However this is going to be a particularly tough week. I’ll be visiting Vienna, Oslo, Malta and Stockholm as well as going home to Edinburgh in between. This might sound glamourous, but in truth, after a while, all you want to do is stay home under the covers and sleep. These journeys for work can be entertaining if you’re with colleagues and clients you like, which fortunately, I will be, but you never quite clock off. It also makes writing a bit tough when you’re time-poor and tired. So, what’s my point? It’s that you must write even when you don’t feel like it. Inspiration is fickle and if you wait for when you’re in the mood, you’ll never do it.

So, here I am, at 8am heading into the office and I’m writing to you even though I should be wrapped up with my coat over my eyes snoozing for the week ahead. I’m listening to Radeohead too – that helps…

This week, I’ll be writing about my travels, who I see, what happens, any adventures…

Try this, during the week, as you go from place to place, whether it’s from home to work, taking the kids to school, hopping on a bus and going to some random place or hitting the shops, keep you eyes open and writing about the journey. Try to make it a travel diary of the day-to-day. You’ll be surprised how much interesting material is buries in what we treat as mundane, day-to-day routine. You just have to look out for it.

Safe travels! Catch you later…

Writing Prompt: The Quiet Hour

I’ve been in a small, but comfortable room in a bed an breakfast in Tobermoray all afternoon. It was good to be in a clean, soft bed with nothing but my book and quiet. From the window I can see a see-saw, a trampoline and a narrow road to a farm behind the house. There is little traffic or noise on this island and I’m amazed that after ten years in Scotland I never found this little piece of peace before.

I could spend a month in a place like this. Once, about twelve years ago, I did have the good fortune to spend a month in a Torlundy farmhouse. I had an endless supply of tea, a view of Ben Nevis and my laptop. Back then, I didn’t have the pressures I have now, and I didn’t realise what I had before me. Now. I seek out quiet little corners where I can think , read and write.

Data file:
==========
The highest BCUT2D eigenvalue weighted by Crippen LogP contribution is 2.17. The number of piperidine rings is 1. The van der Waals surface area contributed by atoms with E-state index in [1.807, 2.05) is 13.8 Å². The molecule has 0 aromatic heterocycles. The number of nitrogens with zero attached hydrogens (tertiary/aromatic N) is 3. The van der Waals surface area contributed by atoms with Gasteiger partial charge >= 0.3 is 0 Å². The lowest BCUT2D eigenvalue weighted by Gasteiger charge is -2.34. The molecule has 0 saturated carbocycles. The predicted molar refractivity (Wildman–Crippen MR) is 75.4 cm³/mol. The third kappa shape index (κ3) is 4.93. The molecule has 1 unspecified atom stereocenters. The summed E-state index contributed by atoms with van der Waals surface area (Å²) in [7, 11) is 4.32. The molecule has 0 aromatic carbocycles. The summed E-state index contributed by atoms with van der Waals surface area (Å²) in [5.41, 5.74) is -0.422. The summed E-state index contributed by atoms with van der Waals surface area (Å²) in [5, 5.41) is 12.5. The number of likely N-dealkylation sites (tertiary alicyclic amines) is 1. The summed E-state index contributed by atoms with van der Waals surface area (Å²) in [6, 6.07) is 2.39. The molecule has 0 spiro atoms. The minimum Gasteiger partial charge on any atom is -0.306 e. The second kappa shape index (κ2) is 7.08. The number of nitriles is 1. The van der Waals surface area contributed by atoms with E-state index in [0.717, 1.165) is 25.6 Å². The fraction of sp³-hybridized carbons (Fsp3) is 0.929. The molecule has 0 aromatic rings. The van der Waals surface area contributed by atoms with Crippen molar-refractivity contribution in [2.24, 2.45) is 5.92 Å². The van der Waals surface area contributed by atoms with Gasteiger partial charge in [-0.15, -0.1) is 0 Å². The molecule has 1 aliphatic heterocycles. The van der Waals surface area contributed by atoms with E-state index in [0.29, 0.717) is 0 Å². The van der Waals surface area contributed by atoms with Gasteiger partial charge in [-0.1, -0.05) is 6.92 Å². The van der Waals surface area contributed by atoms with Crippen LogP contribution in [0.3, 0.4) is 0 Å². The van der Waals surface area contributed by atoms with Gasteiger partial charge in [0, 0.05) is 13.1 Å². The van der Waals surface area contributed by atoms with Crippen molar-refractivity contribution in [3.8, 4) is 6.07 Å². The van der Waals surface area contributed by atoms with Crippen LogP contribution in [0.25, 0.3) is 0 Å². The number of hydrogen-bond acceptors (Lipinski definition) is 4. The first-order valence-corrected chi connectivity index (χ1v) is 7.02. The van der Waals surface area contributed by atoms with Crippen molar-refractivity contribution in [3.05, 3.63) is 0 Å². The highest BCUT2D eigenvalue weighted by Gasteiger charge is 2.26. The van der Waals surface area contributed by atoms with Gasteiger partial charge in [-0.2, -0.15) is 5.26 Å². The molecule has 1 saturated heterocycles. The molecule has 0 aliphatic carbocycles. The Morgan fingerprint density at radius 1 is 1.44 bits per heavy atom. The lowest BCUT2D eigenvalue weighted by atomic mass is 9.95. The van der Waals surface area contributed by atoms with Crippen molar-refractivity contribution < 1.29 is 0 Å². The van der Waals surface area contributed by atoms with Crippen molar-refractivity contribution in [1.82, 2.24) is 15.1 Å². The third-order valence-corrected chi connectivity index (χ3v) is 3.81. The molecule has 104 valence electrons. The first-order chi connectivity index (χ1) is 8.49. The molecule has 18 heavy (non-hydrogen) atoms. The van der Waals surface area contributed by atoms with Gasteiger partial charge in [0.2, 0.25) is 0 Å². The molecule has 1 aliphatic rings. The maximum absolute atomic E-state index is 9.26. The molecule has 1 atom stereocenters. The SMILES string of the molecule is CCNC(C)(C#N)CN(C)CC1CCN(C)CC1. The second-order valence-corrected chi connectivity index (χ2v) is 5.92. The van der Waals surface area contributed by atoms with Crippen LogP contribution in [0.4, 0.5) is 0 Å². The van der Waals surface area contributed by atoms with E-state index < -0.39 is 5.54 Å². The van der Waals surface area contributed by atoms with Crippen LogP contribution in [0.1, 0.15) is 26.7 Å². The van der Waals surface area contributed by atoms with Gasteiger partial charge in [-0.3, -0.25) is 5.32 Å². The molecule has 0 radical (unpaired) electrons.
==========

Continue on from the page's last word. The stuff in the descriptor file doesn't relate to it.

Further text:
Think about your perfect calm place. Describe it. Next, write a short story about someone who is isolated in a quiet place for an extended period of time. How do they react to being on their own. Be sure to describe their surrounding an how it influences their view of the world.

I’m going to spend the next, calm, quiet hour writing, just for myself  – I might gaze out the window a wee bit….


By night, Love, tie your heart to mine, and the two together in their sleep will defeat the darkness.

– Pablo Neruda

Writing Prompt: Strangers on a train

As I glanced along the train carriage, most people were wearing headphones. I tried to imagine what each of them was listening to based on what they were wearing, but that i really next to impossible.

I examined each of them, what they wore, how they stood, how they leaned into their seats and the state of their bags. Each of them was going somewhere, either to work or to sightsee in London or to some unknown appointment.

This prompt is easy. Two options:

1. Ride a bus or train and pick a stranger. Based on their appearance, make up a destination for them. Where are they going, who are they meeting, what is their history…

2. Write a story about an encounter between two strangers on a train. Given them dialogue and action in that journey, but don’t let the story leave the train carriage or bus…


Have fun.

Writing Prompt: 60 seconds or less

Hi have 1 minute until midnight and I promised myself  would post every day this month. If you only had 1 minute to write something down, what would it be? Write non-stop for one minute and see what you can fit in over that short…

Writing Prompt: The Guest Room

I did not choose the curtains I’m looking at, nor the ornate mirror on the wall or the ancient and solid mahogany wardrobe where my jeans and wool coat hang. I did not wade through rows and rows of wallpaper patterns to find myself staring at the beige and taupe flowers on the walls. The portrait of the victorian lady dressed in a shawl was not something I picked up at an antiques fair though I imagine she would find herself quite comfortable there. This is not my room, but one I’ve borrowed for a time in my family’s home. It’s cozy and familiar and my things are nestled in along the bookshelves and dressers that surround me, but I never quite forget that this room is not me. I’m fond of it, the way I’m fond of an old friend, who’s personality is not quote like my own, but we’re friends just the same, despite our differences.

It’s funny how you can tell so much about someone by the way they choose their decor. You would know my personality in an instance if you looked into my office at home, but the rest of the house belongs to a stranger, someone who chose the furnishings for someone else, as though expecting a guest with particular tastes.

Look around your favourite room. What do the items in it say about you? Is there one room in the house more your personality than others? Next time you visit someone, observe the items in their house, on the mantle, on the shelves and decorating the walls, What can you glean from what is settled there?

This is more an exercise in observation and description. Got the picture in your mind? Good – now go write it down. For fun, create a story about someone who stays at a friends house for the first time. What possessions do they encounter and what new insight into their host’s character do they gather?